In early March, CareerBuilder released its annual "Hiring By the Numbers" study, which forecasted the top hiring and recruitment trends for 2019. The study is packed with interesting and useful tidbits of information that employers can use to make their job openings more appealing to potential candidates, along with a general overview of the expected demand for certain types of workers. The survey was conducted online - in partnership with The Harris Poll - and gathered responses from 1,021 hiring and human resource managers and 1,010 employees within the U.S.
Before we dive into the key takeaways for employers, it's important to review exactly where current demand exists for qualified candidates, as it can help lay the groundwork for targeted hiring or recruitment strategies. CareerBuilder found that 40 percent of employers plan to hire full-time, permanent employees in 2019, which is on par with last year's 44 percent estimate. While demand for full-time workers is down slightly, this may end up benefiting companies that are seeking the most competitive candidates. The survey also found that 47 percent of employers plan to recruit part-time workers over the following year, down from 51 percent in 2018.
Employment and hiring trends
First, it's important to note that around 32 percent of workers are actively searching for a new job, a figure that remains consistent across all skill levels. When asked why they left their previous position, close to 15 percent of surveyed candidates cited low compensation or a lack of benefits, while another 10 percent pointed to poor company culture. Retaining new hires, therefore, will likely require a modest understanding of what other opportunities exist within the employment market and how applicant expectations are driving their decisions. To that end, here are three trends HR managers should consider:
1. Convenience and company culture matter: While many hiring managers consider compensation to be the primary factor in an applicant's choice of employment, the survey found that salary isn't everything. Employees cited location, affordable benefits plans, job stability, and positive work culture as more important than their pay rate.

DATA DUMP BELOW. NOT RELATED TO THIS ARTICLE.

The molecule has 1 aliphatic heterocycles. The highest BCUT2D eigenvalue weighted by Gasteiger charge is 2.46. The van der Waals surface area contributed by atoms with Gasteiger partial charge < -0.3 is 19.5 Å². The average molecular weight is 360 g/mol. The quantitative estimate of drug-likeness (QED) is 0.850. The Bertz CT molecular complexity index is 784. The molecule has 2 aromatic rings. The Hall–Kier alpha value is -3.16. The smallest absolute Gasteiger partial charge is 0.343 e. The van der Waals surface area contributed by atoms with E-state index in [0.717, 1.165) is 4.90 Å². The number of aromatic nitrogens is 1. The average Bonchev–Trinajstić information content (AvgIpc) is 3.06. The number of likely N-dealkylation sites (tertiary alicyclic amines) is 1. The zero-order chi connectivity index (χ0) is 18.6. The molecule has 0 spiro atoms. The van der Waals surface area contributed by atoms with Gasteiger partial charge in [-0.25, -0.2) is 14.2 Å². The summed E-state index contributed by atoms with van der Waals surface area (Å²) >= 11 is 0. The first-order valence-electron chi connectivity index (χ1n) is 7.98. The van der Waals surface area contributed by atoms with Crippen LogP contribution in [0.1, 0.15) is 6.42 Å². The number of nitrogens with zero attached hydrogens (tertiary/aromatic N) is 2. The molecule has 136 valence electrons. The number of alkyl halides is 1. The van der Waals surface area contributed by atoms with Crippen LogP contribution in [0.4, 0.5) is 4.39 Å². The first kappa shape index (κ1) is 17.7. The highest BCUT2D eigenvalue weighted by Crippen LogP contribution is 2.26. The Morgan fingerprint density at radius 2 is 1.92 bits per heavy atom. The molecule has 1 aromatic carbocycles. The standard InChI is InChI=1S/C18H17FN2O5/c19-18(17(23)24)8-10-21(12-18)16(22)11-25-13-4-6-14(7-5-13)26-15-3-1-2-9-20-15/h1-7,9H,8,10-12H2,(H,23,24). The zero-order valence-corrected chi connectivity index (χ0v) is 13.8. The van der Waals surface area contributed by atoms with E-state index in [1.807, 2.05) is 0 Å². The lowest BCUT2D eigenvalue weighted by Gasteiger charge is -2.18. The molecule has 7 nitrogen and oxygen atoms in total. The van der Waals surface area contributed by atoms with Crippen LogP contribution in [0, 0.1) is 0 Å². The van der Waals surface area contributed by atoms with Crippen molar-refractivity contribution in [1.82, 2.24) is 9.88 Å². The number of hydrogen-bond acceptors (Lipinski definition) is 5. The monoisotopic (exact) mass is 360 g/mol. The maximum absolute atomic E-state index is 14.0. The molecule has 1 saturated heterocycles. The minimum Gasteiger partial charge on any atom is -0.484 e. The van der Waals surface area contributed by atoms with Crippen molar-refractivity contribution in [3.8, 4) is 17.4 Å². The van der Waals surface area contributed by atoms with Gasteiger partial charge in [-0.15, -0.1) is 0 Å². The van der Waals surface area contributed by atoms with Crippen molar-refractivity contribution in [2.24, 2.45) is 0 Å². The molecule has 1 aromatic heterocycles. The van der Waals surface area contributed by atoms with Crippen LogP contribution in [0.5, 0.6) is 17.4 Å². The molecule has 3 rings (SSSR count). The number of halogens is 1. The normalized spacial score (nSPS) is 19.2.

2. Applicants are interested in tech training: Tech skills have become a valuable asset to companies across a wide range of industries, yet 66 percent of employees reported that their employer does not offer educational opportunities or workshops. Job seekers are increasingly interested in expanding their tech competencies, with 73 percent of survey respondents saying they would be somewhat or extremely likely to participate in learning courses outside of working hours.
3. Bad hires are a negative investment: Work experience and hard skills are extremely relevant for hiring the most qualified candidates, but general personality traits are also key. CareerBuilder's survey found that bad hires negatively impacted businesses through dropped productivity, decreased morale and the extra costs of recruiting and training replacements. Employers that responded to the survey estimated that a bad hire had cost them an average of $18,700 during 2018 alone.
Top hiring areas for 2019
As technology has grown increasingly relevant during the hiring process, more companies have begun to look for workers with specialized skills and solid tech experience. This trend seems to have dominated CareerBuilder's 2019 survey, as almost all of the high-demand jobs involve some form of advanced tech skills, including data analysis (21 percent), digital marketing (12 percent), cybersecurity (11 percent) and AI or machine learning (10 percent). If your company is looking to fill any of these high-tech positions, be sure to incorporate thorough preemployment testing as part of your hiring process.